4. Pour the sauce into a heated skillet. Bring it to boil on medium heat until the sauce thickens a little bit (1 to 2 mins). Stir constantly. Add the double fried chicken and coat with the sauce quickly and thoroughly. Garnish with your choice of toppings (e.g. crushed nuts, seeds and green onion). Serve.

Korean style popcorn chicken mixing with the sauce

Korean style popcorn chicken garnished with sesame seeds and green onions

Note

  • If you can’t find the Korean rice cakes, it’s OK to leave these out. I included them here because that’s how a Korean street food stall or a restaurant serves these popcorn chicken. If you’re leaving these rice cakes out, maybe add more chicken to match up with the sauce quantity.
  • It tastes best when served immediately after cooking. (The crunchiness of chicken is at its peak then.) However, it can be served cold as well. Any leftover meat can be refrigerated in an airtight container for the next day. It might not be as crispy as the first day but it still tastes really good!
  • For a little bit of variety, you can set aside some un-sauced double fried popcorn chicken and serve them like that. As the chicken is marinated with ginger powder, salt and black pepper during the initial process, it has a really nice taste on its own. People who can’t eat spicy food really appreciate this!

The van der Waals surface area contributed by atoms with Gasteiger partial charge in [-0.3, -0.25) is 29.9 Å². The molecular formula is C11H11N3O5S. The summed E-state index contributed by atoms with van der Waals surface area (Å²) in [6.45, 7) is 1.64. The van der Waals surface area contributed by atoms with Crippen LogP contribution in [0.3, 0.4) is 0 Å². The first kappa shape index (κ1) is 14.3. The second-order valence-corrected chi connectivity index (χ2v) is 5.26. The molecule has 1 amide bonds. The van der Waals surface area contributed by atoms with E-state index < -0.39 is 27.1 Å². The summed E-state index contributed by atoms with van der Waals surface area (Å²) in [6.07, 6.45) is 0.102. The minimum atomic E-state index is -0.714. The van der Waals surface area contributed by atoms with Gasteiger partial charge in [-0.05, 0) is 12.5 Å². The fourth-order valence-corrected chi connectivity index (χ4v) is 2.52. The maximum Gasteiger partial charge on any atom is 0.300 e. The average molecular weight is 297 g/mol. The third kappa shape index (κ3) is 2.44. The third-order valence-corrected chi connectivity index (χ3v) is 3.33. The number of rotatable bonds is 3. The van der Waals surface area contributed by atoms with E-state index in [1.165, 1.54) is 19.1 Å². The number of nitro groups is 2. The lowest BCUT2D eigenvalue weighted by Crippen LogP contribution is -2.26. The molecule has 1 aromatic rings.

crunchy and sticky Korean style popcorn chicken | MyKoreanKitchen.com

Korean Style Popcorn Chicken

Korean style popcorn chicken recipe. It's a type of Korean fried chicken! It's crunchy and coated with sticky, sweet, tangy and spicy sauce! A perfect crowd pleaser!
5 from 17 votes
Print Pin Rate
Course: Main
Cuisine: Korean
Prep Time: 40 minutes
Cook Time: 25 minutes
Total Time: 1 hour 5 minutes
Servings: 3
Calories: 758kcal
Author: Sue | My Korean Kitchen

Ingredients

MAIN

  • 500 g chicken thigh fillets (18 ounces), rinsed under cold water, cut into bite sized pieces, or breast fillets
  • 150 g fresh Korean rice cake (5.3 ounces), cut in half (if you’re not using fresh rice cakes, separate and soak them in warm water for 10 mins before cutting. Pat dry with some kitchen paper.)
  • 1 Tbsp rice wine
  • 2 tsp ginger powder
  • 1/2 tsp fine sea salt
  • 1/4 tsp ground black pepper
  • 1 cup potato starch or corn starch
  • Some cooking oil , I used rice bran oil

SAUCE (MIX THESE IN A BOWL)

  • 5 Tbsp tomato sauce (ketchup)
  • 1 1/2 Tbsp gochujang (Korean chilli paste)
  • 2 Tbsp honey
  • 2 Tbsp dark brown sugar
  • 1 Tbsp soy sauce
  • 2 tsp sesame oil